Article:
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v-dem policy brief | 1
Populism and Autocratization
Populism has evolved into a wide-spread and much-discussed
global problem. Populist leaders challenge democratic rule
with anti-pluralist rhetoric. The global rise of populism is closely
related to the currently emerging third wave of autocratization,
which affects a multitude of regions worldwide (Figure 1). Two
recent working papers (WP 75 and 76) for the Varieties of Democ-
racy Institute (V-Dem) address these two processes and develop
new tools to investigate these emerging phenomena. This policy
brief presents key findings, as well as further policy implications,
building on these new insights.
Two interrelated threats to democracy Both working papers focus on phenomena whose political manifes-
tation may result in possible threats to their respective democratic
systems. However, it is important to know how and when these threats
become immediate in order to tailor the appropriate policy responses.
The papers advance the scientific study of both populism and autocra-
tization by presenting a new approach to decrypting the phenomena
based on V-Dem data.
Self and Hicken (WP 76) argue that institutional hostility explains the
varying degrees of electoral success for populist movements around
the world. The level of institutional hostility that populist movements
face is shaped by a country’s political system, as well as inter-party and
intra-party factors. First, institutional hostility depends on how difficult
the electoral system makes it for new parties to establish themselves.
Second, such institutional hostility is determined by the strength of
the existing parties, as measured by their degree of institutionalization.
Highly institutionalized parties are well organized and leave only small
sections of the electorate unaffiliated to any party, making it more diffi-
Key findings • The third wave of autocratization, consisting mainly of
a gradual decline in the democratic traits of regimes, is
unfolding (WP 75).
• Whether or not an attempted populist uprising is successful
is highly influenced by a county’s institutional configuration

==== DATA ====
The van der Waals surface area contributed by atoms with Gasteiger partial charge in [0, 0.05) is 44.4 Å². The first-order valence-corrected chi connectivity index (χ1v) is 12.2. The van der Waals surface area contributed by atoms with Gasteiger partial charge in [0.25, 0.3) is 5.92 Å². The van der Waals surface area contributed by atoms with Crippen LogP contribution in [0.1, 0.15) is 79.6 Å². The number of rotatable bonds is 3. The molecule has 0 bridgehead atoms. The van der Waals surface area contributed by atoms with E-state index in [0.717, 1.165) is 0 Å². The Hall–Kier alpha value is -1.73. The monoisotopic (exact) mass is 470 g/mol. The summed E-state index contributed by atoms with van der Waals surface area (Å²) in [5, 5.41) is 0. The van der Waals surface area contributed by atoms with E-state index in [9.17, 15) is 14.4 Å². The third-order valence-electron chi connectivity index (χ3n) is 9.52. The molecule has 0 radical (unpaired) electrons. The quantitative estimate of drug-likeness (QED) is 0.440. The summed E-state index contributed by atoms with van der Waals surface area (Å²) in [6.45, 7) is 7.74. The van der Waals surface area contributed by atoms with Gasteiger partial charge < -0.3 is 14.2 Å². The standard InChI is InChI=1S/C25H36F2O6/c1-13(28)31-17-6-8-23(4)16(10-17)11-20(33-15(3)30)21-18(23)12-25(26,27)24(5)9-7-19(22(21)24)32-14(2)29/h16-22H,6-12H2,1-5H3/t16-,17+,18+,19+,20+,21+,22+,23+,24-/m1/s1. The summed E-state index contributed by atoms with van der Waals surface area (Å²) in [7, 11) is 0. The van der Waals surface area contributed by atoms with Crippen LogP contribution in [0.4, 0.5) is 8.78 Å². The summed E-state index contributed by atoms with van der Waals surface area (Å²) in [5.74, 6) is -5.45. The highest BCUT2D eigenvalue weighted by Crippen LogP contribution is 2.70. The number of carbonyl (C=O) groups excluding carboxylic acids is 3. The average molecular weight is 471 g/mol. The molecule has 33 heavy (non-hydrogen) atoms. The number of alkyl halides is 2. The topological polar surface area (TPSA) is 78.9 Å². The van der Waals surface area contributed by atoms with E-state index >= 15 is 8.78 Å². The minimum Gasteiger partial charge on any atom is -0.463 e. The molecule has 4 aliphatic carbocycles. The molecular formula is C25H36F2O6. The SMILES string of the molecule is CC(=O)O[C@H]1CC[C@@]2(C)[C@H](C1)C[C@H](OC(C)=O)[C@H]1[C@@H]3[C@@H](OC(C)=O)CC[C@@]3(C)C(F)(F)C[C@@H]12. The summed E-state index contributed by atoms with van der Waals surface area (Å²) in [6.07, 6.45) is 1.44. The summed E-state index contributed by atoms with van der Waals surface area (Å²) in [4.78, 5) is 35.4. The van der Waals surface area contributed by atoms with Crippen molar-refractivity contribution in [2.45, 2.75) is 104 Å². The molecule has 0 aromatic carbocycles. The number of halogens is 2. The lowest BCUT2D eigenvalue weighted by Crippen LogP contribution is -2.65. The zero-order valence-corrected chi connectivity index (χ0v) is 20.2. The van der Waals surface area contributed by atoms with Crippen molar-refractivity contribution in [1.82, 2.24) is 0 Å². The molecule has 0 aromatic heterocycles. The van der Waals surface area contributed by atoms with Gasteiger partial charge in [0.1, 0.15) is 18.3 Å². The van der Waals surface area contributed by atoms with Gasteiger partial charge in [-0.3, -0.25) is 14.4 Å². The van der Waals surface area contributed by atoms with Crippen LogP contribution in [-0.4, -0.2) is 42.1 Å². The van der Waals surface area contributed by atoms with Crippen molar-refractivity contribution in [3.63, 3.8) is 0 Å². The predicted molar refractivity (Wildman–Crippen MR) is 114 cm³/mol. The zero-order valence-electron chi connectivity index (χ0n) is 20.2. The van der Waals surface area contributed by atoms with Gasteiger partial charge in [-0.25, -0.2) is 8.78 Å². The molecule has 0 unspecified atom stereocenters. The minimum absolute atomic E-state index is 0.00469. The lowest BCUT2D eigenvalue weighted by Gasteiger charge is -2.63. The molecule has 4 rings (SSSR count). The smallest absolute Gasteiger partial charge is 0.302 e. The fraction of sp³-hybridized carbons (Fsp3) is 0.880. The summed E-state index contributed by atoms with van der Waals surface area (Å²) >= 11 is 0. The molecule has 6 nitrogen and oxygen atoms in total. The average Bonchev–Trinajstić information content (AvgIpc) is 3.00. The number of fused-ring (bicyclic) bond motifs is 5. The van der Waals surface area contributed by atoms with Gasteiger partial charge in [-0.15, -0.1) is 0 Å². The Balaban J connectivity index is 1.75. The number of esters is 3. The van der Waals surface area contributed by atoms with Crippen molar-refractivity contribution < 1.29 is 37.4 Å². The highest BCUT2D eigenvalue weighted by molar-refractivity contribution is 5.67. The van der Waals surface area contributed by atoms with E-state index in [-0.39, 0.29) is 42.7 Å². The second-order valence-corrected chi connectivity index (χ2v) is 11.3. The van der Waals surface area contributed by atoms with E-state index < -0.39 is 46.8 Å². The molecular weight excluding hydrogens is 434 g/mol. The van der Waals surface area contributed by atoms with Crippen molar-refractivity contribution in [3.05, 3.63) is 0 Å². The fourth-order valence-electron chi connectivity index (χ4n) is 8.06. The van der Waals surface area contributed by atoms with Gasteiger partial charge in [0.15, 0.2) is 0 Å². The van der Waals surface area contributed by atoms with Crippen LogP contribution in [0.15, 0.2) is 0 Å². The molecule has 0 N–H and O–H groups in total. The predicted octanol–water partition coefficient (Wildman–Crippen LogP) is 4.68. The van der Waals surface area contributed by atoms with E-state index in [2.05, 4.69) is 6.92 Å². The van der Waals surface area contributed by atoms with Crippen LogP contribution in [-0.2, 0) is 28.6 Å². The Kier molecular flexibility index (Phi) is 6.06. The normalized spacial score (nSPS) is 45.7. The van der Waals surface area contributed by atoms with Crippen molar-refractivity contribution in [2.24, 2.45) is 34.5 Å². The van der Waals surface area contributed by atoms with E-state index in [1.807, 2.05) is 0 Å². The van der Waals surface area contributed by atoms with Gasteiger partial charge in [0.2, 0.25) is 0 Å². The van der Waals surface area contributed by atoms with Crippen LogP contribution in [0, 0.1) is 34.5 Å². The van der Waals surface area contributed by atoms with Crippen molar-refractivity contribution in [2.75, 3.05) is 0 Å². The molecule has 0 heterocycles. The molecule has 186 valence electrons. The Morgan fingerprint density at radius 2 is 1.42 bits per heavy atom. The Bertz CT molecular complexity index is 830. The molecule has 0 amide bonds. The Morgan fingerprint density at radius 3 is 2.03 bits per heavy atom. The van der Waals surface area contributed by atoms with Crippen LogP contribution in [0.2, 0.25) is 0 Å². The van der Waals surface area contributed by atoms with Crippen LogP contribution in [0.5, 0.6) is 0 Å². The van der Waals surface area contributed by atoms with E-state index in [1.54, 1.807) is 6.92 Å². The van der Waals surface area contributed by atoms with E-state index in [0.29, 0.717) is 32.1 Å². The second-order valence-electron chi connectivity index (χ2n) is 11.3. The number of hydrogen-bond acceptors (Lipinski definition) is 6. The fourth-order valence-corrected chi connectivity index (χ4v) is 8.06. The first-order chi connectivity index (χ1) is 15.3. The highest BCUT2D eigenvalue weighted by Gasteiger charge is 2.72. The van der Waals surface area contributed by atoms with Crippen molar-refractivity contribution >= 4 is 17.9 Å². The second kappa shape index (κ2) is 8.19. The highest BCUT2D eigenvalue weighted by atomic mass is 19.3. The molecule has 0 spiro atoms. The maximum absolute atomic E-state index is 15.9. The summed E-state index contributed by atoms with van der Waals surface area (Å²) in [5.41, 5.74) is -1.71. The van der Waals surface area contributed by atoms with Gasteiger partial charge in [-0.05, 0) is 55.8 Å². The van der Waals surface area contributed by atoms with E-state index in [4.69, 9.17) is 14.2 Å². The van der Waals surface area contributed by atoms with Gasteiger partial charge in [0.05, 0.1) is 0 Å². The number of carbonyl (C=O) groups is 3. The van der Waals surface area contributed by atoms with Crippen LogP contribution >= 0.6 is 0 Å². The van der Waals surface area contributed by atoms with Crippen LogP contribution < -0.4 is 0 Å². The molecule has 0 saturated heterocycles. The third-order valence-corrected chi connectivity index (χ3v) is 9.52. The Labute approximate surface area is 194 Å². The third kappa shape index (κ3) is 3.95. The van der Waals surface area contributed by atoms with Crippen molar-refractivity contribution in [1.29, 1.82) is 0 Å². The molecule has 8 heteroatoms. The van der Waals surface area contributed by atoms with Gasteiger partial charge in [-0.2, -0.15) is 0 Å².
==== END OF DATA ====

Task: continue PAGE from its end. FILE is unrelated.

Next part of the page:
• New research can help in detecting a gradual decline of
democratic regime attributes and define a “window of
opportunity” for populists.
cult for populist parties to establish themselves.
Such institutional hostility influences the different strategies pursued
by populist parties in order to enter the party system: populist entry,
populist targeting and adaptation, and populist capture. Low institu-
tional hostility, in combination with a permissive electoral system and
low party institutionalization, enables populist entry. Populist adapta-
tion occurs when the established parties are relatively institutional-
ized, which forces the populists to adapt their policies to the public’s
demands in order to outrun the established parties. Conversely, populist
targeting happens in relatively permissive electoral systems when the
entering party rhetorically targets specific segments of the population
with weaker ties to existing parties (WP76: 9). Populist capture, however,
is common in hostile and non-permissive institutional systems in which
the only option for populists is to take over an already established party.
PoLiCy BrieF No. #19, 2018. Lena Günther, Anna LührmannI N S T I T U T E
Donald Trump receives the Turkish President Recep Tyyip Erdoğan in the White House in May 2017. The White House Photo of the Day: 5/17/17
definitions • Autocratization: the gradual or sudden decline of democratic
• Institutional hostility: the space within national political systems